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Sex chromosome complement regulates habit formation


Sex differences in brain function and behavior are regularly attributed to gonadal hormones. Some brain sexual dimorphisms, however, are direct actions of sex chromosome genes that are not mediated by gonadal hormones. We used mice in which sex chromosome complement (XX versus XY) and gonadal sex (ovaries versus testes) were independent, and found that XX mice showed faster food-reinforced instrumental habit formation than XY mice, regardless of gonadal phenotype.

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Figure 1: Mouse genotypes and experimental procedure.
Figure 2: XX mice show faster habit formation than XY mice, independent of gonadal phenotype.


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We thank R. Watkins for assistance with this study and H. Schmidt for assistance in preparing the figures. This research was supported by the Tourette's Syndrome Association, Women's Health Research at Yale/Donaghue Women's Health Investigator Program, the US National Institutes of Health DA11717 and DA16556 (J.R.T. and J.J.Q.) and NS045966 (A.P.A.), and by the Isis Fund of the Society for Women's Health Research (J.R.T. and A.P.A.). This work was conducted at the Abraham Ribicoff Research Facilities of the Connecticut Mental Health Center.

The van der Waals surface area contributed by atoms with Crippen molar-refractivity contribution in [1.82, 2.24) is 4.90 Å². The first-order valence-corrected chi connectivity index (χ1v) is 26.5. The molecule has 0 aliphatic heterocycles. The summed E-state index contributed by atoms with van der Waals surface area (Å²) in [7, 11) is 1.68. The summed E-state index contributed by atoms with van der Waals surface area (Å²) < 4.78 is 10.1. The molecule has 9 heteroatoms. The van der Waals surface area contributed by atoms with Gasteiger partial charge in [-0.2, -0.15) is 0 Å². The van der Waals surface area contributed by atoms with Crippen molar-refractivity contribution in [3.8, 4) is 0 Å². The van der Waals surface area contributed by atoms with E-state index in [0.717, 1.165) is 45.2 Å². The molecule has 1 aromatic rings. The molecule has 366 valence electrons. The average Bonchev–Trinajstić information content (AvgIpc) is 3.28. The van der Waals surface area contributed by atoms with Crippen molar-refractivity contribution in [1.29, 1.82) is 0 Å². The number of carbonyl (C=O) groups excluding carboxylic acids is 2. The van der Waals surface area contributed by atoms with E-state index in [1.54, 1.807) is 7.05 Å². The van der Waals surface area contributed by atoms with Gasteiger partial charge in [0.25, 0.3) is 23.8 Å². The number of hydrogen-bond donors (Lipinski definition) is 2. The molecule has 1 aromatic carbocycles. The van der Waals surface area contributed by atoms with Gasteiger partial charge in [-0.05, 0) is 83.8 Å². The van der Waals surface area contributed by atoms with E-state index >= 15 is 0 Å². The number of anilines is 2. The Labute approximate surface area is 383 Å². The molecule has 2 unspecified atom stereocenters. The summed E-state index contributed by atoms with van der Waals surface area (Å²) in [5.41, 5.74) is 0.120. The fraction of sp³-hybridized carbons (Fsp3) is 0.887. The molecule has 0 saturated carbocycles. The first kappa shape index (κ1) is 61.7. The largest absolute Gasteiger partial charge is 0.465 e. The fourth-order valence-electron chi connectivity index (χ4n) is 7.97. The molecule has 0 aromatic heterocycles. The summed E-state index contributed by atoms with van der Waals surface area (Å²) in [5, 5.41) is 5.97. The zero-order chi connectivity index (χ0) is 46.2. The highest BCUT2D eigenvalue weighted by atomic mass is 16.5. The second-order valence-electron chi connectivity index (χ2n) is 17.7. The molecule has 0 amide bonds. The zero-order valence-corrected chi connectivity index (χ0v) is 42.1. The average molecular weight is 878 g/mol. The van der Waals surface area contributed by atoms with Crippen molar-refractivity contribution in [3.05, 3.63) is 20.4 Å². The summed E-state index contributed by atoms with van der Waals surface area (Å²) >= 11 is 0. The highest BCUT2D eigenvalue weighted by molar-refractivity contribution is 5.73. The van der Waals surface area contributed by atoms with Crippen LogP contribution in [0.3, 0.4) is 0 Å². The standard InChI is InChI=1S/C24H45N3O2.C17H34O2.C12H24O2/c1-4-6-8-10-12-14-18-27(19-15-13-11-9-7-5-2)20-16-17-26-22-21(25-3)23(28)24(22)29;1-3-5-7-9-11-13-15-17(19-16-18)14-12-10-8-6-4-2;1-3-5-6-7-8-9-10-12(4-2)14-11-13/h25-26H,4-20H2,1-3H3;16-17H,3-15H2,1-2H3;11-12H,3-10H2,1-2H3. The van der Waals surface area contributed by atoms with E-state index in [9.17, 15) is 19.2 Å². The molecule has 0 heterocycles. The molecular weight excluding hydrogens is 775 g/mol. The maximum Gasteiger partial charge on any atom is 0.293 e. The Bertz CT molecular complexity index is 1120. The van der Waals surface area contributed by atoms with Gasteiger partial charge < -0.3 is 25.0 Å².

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J.J.Q. designed and conducted the experiments and wrote the manuscript. P.K.H. designed and conducted the experiments. E.A.U. bred and genotyped the mice and conducted the surgeries. A.P.A. advised on experimental design and interpretation and wrote the manuscript. J.R.T. designed the experiments and wrote the manuscript.

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Correspondence to Jane R Taylor.

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Quinn, J., Hitchcott, P., Umeda, E. et al. Sex chromosome complement regulates habit formation. Nat Neurosci 10, 1398–1400 (2007).

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